The largely rebuilt Shaolin Temple is a commercialised victim of its own incredible success. A frequent target of war, the ancestral home of wǔshù was last torched in 1928, and the surviving halls – many of recent construction – are today assailed by relentless waves of selfie-shooting tour groups. The temple’s claim to fame, its dazzling gōngfū (kung fu) based on the movements of animals, insects and sometimes mythological figures, guarantees that martial arts clubs around the world make incessant pilgrimages.
A satisfying visit to the Shaolin Temple requires, rather than bestows, a Zen mentality (to handle the visiting hordes and looped recordings broadcast from competing loudspeakers). But if you explore away from the main areas, you could spend an entire day or two visiting smaller temples, climbing the surrounding peaks and eking out crumbs of solitude.
Coming through the main entrance, you’ll pass several wǔshù schools; the students practising in the red uniforms belong to Shaolin Tagou – the world's biggest gōngfū school. On the right, about 500m in, is the Wushu Training Centre, with shows featuring novices tumbling around and breaking sticks and metal bars over their heads – an integral part of the Shaolin experience, though some may find parts of the performance uncomfortable to watch.
The main temple itself is another 600m along. Many buildings, such as the main Daxiong Hall (大雄宝殿, Dàxióng Bǎodiàn; reconstructed in 1985), burned to the ground in 1928. Although the temple seems to have been founded in approximately the year 500 (accounts vary), some halls only date back as far as 2004. Among the oldest structures at the temple are the decorative arches and stone lions, both outside the main gate.
At the very rear, the West Facing Hall (西方圣人殿, Xīfāng Shēngrén Diàn) has depressions in the floor, famously (and apocryphally) the result of generations of monks practising their stance work, and huge colour frescoes. Always be on the lookout for the ubiquitous Damo (Bodhidharma), whose bearded Indian visage gazes sagaciously from stelae or peeks out from temple halls.
Past the main temple on the right, the Pagoda Forest (少林塔林, Shàolín Tǎlín), a cemetery of 248 brick pagodas, which includes the ashes of eminent monks, is well worth visiting. Not all of the pagodas are ancient, see if you can spot the one with a car, camera and laptop computer on the frieze!
Between the main temple and the Pagoda Forest, paths lead up Wuru Peak (五乳峰, Wǔrǔ Fēng). Flee the tourist din by heading towards the peak to see the cave (达摩洞, Dámó Dòng) where Damo (Bodhidharma) meditated for nine years; it’s 4km uphill with lots of steps toward the end. From the base, you may spot the peak and the cave, marked by a large, white Bodhisattva figure. En route to the cave, detour to the Chuzu Temple (初祖庵, Chūzǔ Ān), a quiet and battered counterpoint to the other temple. Its main hall, with Northern Song frescoes, is the oldest timber structure in the province (c 1125).
At 1512m above sea level and reachable on the Songyang Cableway (嵩阳索道, Sōngyáng Suǒdào; return ticket ¥50), Shaoshi Shan (少室山, Shàoshì Shān) is the area’s tallest summit. The area beyond the cable car is home to the peak, and to Erzu Nunnery (二祖庵, Eŕzǔ Ān) with four wells where you can sample its various tasting waters (¥10): sour, sweet, peppery and bitter.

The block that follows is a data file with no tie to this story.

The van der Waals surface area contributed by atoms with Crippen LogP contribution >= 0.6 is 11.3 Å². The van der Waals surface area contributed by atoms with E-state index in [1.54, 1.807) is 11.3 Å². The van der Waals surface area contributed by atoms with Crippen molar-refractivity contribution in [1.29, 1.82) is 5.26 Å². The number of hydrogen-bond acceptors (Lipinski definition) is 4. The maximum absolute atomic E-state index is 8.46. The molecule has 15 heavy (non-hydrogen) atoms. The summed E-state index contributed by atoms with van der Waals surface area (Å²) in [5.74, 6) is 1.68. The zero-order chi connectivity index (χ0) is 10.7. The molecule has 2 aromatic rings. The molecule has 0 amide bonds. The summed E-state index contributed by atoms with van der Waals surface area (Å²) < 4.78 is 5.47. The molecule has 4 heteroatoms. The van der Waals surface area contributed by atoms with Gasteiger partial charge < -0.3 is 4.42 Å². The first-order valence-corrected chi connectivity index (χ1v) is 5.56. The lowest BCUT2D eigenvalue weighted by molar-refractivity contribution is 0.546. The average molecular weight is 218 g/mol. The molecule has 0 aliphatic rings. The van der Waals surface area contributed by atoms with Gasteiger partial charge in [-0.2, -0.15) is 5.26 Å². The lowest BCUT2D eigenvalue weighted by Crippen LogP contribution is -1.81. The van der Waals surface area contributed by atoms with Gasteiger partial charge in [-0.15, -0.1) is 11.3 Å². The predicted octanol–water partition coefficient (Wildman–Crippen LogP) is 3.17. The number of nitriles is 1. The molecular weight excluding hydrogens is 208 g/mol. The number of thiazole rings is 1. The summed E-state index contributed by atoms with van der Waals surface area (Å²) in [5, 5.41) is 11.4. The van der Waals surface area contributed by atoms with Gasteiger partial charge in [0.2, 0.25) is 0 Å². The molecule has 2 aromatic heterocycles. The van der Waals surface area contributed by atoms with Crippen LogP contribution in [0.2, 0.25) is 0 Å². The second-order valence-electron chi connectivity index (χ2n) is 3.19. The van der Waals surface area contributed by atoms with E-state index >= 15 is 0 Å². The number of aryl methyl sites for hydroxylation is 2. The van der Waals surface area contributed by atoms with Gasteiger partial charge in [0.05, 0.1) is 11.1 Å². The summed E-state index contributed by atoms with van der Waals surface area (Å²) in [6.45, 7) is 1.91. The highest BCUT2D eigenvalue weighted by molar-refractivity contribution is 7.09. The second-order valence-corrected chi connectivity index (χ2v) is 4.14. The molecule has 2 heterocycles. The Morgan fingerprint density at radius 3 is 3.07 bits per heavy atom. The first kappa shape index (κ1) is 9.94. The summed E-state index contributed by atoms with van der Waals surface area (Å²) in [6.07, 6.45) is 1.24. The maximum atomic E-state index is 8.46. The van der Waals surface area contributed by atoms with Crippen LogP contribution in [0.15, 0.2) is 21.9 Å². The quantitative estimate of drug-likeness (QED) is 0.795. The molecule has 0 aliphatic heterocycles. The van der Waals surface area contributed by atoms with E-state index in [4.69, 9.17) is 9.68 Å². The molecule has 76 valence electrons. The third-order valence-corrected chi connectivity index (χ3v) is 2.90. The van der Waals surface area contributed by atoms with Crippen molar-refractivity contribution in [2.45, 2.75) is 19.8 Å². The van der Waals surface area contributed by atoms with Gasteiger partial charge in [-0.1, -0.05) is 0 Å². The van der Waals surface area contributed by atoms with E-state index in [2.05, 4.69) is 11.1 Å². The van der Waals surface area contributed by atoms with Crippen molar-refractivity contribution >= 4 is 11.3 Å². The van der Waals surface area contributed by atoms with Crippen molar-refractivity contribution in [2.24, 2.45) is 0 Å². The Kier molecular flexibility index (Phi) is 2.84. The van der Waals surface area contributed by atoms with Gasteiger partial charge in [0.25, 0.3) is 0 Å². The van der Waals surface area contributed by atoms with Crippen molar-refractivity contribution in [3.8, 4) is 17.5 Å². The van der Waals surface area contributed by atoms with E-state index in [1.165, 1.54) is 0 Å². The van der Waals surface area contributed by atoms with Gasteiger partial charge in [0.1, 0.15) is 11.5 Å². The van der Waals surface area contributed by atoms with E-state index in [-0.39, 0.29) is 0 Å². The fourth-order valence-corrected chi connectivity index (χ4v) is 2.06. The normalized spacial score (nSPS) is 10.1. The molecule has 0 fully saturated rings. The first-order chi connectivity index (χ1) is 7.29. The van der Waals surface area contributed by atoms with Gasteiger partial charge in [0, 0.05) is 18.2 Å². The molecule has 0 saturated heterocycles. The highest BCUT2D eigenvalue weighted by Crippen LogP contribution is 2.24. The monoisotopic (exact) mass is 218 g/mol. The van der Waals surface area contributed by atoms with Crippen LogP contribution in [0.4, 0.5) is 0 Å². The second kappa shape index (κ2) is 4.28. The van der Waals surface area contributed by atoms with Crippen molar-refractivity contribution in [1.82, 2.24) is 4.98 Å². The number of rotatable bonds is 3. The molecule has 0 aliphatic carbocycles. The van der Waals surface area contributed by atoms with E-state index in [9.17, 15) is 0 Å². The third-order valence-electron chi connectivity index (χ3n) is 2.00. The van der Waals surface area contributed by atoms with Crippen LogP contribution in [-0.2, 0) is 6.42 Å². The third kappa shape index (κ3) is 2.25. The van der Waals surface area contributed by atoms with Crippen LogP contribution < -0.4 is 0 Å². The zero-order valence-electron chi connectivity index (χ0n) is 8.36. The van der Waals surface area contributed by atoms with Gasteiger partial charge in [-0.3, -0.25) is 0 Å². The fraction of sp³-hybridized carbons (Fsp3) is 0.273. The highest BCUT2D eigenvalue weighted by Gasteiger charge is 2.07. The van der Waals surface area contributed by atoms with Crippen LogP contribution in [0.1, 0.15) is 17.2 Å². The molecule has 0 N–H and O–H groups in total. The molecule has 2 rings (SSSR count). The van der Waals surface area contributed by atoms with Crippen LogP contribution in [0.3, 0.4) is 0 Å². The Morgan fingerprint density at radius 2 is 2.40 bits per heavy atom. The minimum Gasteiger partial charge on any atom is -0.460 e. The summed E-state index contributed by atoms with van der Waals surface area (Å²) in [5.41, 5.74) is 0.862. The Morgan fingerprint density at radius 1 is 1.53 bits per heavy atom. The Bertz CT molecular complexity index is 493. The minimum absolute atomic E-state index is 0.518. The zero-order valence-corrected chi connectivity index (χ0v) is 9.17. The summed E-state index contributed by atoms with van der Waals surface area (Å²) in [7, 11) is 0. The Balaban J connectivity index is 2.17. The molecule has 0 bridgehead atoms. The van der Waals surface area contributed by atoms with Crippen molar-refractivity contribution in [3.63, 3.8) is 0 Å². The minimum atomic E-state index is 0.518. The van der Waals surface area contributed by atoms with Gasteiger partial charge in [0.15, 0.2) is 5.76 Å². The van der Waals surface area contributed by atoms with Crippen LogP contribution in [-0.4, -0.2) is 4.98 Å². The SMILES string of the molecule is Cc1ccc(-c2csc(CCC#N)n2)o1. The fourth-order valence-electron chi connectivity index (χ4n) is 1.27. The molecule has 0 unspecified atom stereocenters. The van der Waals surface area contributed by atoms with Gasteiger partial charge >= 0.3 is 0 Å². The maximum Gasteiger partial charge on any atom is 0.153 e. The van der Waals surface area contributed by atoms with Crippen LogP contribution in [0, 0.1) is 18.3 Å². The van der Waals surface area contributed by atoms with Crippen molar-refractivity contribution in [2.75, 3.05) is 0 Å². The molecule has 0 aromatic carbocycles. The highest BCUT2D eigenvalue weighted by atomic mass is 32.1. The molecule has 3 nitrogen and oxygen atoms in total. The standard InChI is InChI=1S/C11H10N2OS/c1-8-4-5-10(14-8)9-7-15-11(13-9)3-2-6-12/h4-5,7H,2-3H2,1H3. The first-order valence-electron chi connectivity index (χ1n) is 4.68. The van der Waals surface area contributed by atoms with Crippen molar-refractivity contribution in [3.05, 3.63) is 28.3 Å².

Perhaps the most famous hike, however, is to neighbouring Sanhuangzhai (三皇寨, Sānhuángzhài), which takes about six hours return and covers 9km one way (and 7398 steps!). The path goes past precipitous cliffs along a roller coaster of a route that often hugs the striated rock face to the 782-step Rope Bridge (连天吊桥, Lián Tiān Diào Qiáo). The scenery is superb.
Consider bypassing the initial 3km with the Shaolin Cableway (少林索道, Shàolín Suǒdào; one way/return ¥70/120), which conveys you effortlessly to the start of the most dramatic section. No matter how you do this hike, start early and be prepared for some noise – it's very popular and the echoes are a big draw. Once you get to the first suspension bridge (one hour), most people turn around and the crowds thin out considerably. If you go further, you'll reach Songshan Monastery, the majestic structure hugging the high-up cliffs. The grounds aren't open to the public, which means the monastery actually looks its best from a distance, where you can appreciate the tenacity of its location. (When the monastery was restored in 2005, all the cement and tiles were brought in on foot.)
To do this hike one way – probably the most satisfying option – you can start from the end (catch a cab to Sanhuangzhai from Dengfeng; aim for ¥50) and walk towards Shaolin. You can do it the other way too, but you're at the mercy of the drivers (assuming there are any) when you finish. Note that the bridge may be closed at times for repair or during inclement weather.
To reach the Shaolin Temple, take a bus (¥5, 15 minutes) from Dengfeng’s west bus station or main station (¥5). A taxi to the temple from Dengfeng will cost ¥30 to ¥40. Alternatively, take a minibus from either Luoyang (¥19, two hours) or Zhengzhou (¥29, two hours).
From the ticket office, it's then a 20-minute walk to the actual temple (passing the Wushu Training Centre on the way); electric carts (one way/return ¥15/25, 7.30am to 6pm) run from the ticket office to the main temple entrance and beyond.
Note that tickets to the scenic area (including all hikes) are valid for 10 days, except for the temple itself, which can only be visited once on the date of purchase. If you stay in the park overnight without a ticket, you'll need to purchase one at the temple (¥30) and negotiate for entry into the Wushu show (¥20).